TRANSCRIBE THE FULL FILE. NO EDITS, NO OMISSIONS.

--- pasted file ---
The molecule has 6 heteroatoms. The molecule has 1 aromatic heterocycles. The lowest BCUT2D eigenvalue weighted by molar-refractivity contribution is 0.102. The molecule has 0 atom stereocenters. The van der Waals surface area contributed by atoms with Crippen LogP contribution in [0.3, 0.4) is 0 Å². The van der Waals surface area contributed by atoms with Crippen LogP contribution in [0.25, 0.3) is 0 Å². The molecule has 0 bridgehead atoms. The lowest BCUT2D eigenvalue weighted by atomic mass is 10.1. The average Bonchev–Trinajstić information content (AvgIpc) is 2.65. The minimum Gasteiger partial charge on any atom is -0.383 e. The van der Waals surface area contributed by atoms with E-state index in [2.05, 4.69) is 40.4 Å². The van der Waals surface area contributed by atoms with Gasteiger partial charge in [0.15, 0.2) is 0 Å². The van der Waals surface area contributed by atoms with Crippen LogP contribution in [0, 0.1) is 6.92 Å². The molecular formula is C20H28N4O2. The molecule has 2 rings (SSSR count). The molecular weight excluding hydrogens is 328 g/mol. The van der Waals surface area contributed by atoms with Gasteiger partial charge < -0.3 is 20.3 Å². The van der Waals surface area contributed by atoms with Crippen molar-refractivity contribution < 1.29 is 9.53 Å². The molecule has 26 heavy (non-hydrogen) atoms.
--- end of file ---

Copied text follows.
The molecule has 6 heteroatoms. The molecule has 1 aromatic heterocycles. The lowest BCUT2D eigenvalue weighted by molar-refractivity contribution is 0.102. The molecule has 0 atom stereocenters. The van der Waals surface area contributed by atoms with Crippen LogP contribution in [0.3, 0.4) is 0 Å². The van der Waals surface area contributed by atoms with Crippen LogP contribution in [0.25, 0.3) is 0 Å². The molecule has 0 bridgehead atoms. The lowest BCUT2D eigenvalue weighted by atomic mass is 10.1. The average Bonchev–Trinajstić information content (AvgIpc) is 2.65. The minimum Gasteiger partial charge on any atom is -0.383 e. The van der Waals surface area contributed by atoms with E-state index in [2.05, 4.69) is 40.4 Å². The van der Waals surface area contributed by atoms with Gasteiger partial charge in [0.15, 0.2) is 0 Å². The van der Waals surface area contributed by atoms with Crippen LogP contribution in [0, 0.1) is 6.92 Å². The molecular formula is C20H28N4O2. The molecule has 2 rings (SSSR count). The molecular weight excluding hydrogens is 328 g/mol. The van der Waals surface area contributed by atoms with Gasteiger partial charge < -0.3 is 20.3 Å². The van der Waals surface area contributed by atoms with Crippen molar-refractivity contribution < 1.29 is 9.53 Å². The molecule has 26 heavy (non-hydrogen) atoms.